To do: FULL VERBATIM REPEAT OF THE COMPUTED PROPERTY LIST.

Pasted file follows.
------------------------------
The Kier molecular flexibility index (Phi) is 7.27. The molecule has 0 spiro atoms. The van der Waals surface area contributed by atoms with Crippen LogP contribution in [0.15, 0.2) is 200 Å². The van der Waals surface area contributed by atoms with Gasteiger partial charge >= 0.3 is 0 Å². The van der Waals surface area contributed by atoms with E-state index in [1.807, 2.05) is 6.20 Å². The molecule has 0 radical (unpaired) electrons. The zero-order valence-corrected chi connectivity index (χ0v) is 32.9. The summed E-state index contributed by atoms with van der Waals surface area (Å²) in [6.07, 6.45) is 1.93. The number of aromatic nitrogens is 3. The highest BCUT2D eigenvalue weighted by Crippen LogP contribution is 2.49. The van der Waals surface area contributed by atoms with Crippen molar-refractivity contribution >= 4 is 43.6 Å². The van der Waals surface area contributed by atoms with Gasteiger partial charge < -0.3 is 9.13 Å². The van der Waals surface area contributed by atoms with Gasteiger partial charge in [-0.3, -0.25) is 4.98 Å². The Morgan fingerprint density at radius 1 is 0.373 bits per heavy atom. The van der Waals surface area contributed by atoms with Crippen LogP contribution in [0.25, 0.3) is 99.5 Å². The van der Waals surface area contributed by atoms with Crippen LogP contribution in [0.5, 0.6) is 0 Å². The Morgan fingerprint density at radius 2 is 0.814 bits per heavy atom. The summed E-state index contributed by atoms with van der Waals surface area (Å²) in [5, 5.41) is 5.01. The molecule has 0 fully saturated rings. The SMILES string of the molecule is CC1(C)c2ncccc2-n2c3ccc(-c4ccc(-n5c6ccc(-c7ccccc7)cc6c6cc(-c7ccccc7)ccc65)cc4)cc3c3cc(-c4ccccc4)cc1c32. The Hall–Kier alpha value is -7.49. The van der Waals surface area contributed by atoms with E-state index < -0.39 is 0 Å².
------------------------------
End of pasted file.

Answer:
The Kier molecular flexibility index (Phi) is 7.27. The molecule has 0 spiro atoms. The van der Waals surface area contributed by atoms with Crippen LogP contribution in [0.15, 0.2) is 200 Å². The van der Waals surface area contributed by atoms with Gasteiger partial charge >= 0.3 is 0 Å². The van der Waals surface area contributed by atoms with E-state index in [1.807, 2.05) is 6.20 Å². The molecule has 0 radical (unpaired) electrons. The zero-order valence-corrected chi connectivity index (χ0v) is 32.9. The summed E-state index contributed by atoms with van der Waals surface area (Å²) in [6.07, 6.45) is 1.93. The number of aromatic nitrogens is 3. The highest BCUT2D eigenvalue weighted by Crippen LogP contribution is 2.49. The van der Waals surface area contributed by atoms with Crippen molar-refractivity contribution >= 4 is 43.6 Å². The van der Waals surface area contributed by atoms with Gasteiger partial charge < -0.3 is 9.13 Å². The van der Waals surface area contributed by atoms with Gasteiger partial charge in [-0.3, -0.25) is 4.98 Å². The Morgan fingerprint density at radius 1 is 0.373 bits per heavy atom. The van der Waals surface area contributed by atoms with Crippen LogP contribution in [0.25, 0.3) is 99.5 Å². The van der Waals surface area contributed by atoms with Crippen LogP contribution in [0.5, 0.6) is 0 Å². The Morgan fingerprint density at radius 2 is 0.814 bits per heavy atom. The summed E-state index contributed by atoms with van der Waals surface area (Å²) in [5, 5.41) is 5.01. The molecule has 0 fully saturated rings. The SMILES string of the molecule is CC1(C)c2ncccc2-n2c3ccc(-c4ccc(-n5c6ccc(-c7ccccc7)cc6c6cc(-c7ccccc7)ccc65)cc4)cc3c3cc(-c4ccccc4)cc1c32. The Hall–Kier alpha value is -7.49. The van der Waals surface area contributed by atoms with E-state index < -0.39 is 0 Å².